This year, the Administration has proposed to establish the U.S. Space Force as a new military service within the Air Force, responsible for organizing, training, and equipping all forces who will fight in the space domain. The proposal is essentially the same House proposal we debated in 2017. I fully agree that the threat is real and that changes need to be made to better address the threat. However, creating a new branch of the Armed Forces for the first time in seventy years is not a decision Congress should make lightly. Such a major reorganization will have long lasting consequences, both intended and unintended, for how our forces will fight for decades into the future.
While the Department’s proposal appears comprehensive there are areas where I have questions and concerns that I hope we can discuss during today’s hearing.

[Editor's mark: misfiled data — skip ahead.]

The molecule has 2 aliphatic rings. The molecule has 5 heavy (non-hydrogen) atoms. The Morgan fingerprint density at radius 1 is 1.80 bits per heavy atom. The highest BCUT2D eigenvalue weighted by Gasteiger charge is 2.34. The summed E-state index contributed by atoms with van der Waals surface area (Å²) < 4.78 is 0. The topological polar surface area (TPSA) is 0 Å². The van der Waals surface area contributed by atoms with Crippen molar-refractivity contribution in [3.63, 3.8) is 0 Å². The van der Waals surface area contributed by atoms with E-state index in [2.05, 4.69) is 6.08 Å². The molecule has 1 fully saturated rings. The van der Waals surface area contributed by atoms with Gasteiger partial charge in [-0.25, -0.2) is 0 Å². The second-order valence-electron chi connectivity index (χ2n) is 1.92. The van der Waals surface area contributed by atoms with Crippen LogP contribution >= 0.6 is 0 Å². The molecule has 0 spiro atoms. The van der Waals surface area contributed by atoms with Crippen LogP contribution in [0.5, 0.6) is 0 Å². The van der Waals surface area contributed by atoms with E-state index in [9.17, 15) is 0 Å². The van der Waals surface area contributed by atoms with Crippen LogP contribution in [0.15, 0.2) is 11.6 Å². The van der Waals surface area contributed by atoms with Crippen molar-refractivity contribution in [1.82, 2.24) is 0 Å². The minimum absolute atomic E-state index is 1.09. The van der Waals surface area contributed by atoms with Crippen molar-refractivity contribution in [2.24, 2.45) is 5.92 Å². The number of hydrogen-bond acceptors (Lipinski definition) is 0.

My first area of concern is the creation of what seems to be a top heavy bureaucracy. According to initial estimates, the Space Force will be a military service of approximately 16,500 people. Roughly 1,000 personnel will serve in headquarters positions. Presently, the smallest force is the Marine Corps with a total force size of 246,000 military and civilian personnel, and a headquarters staff of 1,200.
This Space Force would be in the Department of the Air Force, similar to the Navy-Marine Corps model. However, this proposal creates a new Undersecretary of the Air Force for Space, whereas the Marine Corps does not have a separate undersecretary. The proposal also creates two new 4-star General Officers in Space Force – one for the Chief of Staff and the other for the Vice-Chief of Staff of the Space Force. The Chief of Staff of the Space Force would be a member of the Joint Chiefs of Staff. I hope our witnesses will explain why the Space Force requires a separate and dedicated Under Secretary unlike the Marine Corps, and whether such a top-heavy bureaucracy is necessary for such a small fighting force.